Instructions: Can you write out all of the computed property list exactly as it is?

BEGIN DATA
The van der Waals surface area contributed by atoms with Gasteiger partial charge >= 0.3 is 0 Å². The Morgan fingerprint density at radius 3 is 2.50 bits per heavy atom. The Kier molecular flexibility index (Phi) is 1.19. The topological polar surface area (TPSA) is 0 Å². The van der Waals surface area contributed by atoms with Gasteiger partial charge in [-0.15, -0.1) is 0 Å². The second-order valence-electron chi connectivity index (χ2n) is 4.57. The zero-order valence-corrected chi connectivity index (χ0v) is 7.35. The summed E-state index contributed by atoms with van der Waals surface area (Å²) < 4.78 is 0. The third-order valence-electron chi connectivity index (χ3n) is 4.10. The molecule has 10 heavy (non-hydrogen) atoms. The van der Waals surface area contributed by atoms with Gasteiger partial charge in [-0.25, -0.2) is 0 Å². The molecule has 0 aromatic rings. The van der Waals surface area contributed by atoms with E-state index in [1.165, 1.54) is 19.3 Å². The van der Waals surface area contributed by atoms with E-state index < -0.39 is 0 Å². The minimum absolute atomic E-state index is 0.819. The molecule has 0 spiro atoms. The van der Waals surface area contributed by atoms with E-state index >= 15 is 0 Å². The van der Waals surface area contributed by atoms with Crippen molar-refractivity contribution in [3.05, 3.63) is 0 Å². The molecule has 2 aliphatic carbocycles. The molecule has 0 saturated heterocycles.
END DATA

The van der Waals surface area contributed by atoms with Gasteiger partial charge >= 0.3 is 0 Å². The Morgan fingerprint density at radius 3 is 2.50 bits per heavy atom. The Kier molecular flexibility index (Phi) is 1.19. The topological polar surface area (TPSA) is 0 Å². The van der Waals surface area contributed by atoms with Gasteiger partial charge in [-0.15, -0.1) is 0 Å². The second-order valence-electron chi connectivity index (χ2n) is 4.57. The zero-order valence-corrected chi connectivity index (χ0v) is 7.35. The summed E-state index contributed by atoms with van der Waals surface area (Å²) < 4.78 is 0. The third-order valence-electron chi connectivity index (χ3n) is 4.10. The molecule has 10 heavy (non-hydrogen) atoms. The van der Waals surface area contributed by atoms with Gasteiger partial charge in [-0.25, -0.2) is 0 Å². The molecule has 0 aromatic rings. The van der Waals surface area contributed by atoms with E-state index in [1.165, 1.54) is 19.3 Å². The van der Waals surface area contributed by atoms with E-state index < -0.39 is 0 Å². The minimum absolute atomic E-state index is 0.819. The molecule has 0 spiro atoms. The van der Waals surface area contributed by atoms with E-state index >= 15 is 0 Å². The van der Waals surface area contributed by atoms with Crippen molar-refractivity contribution in [3.05, 3.63) is 0 Å². The molecule has 2 aliphatic carbocycles. The molecule has 0 saturated heterocycles.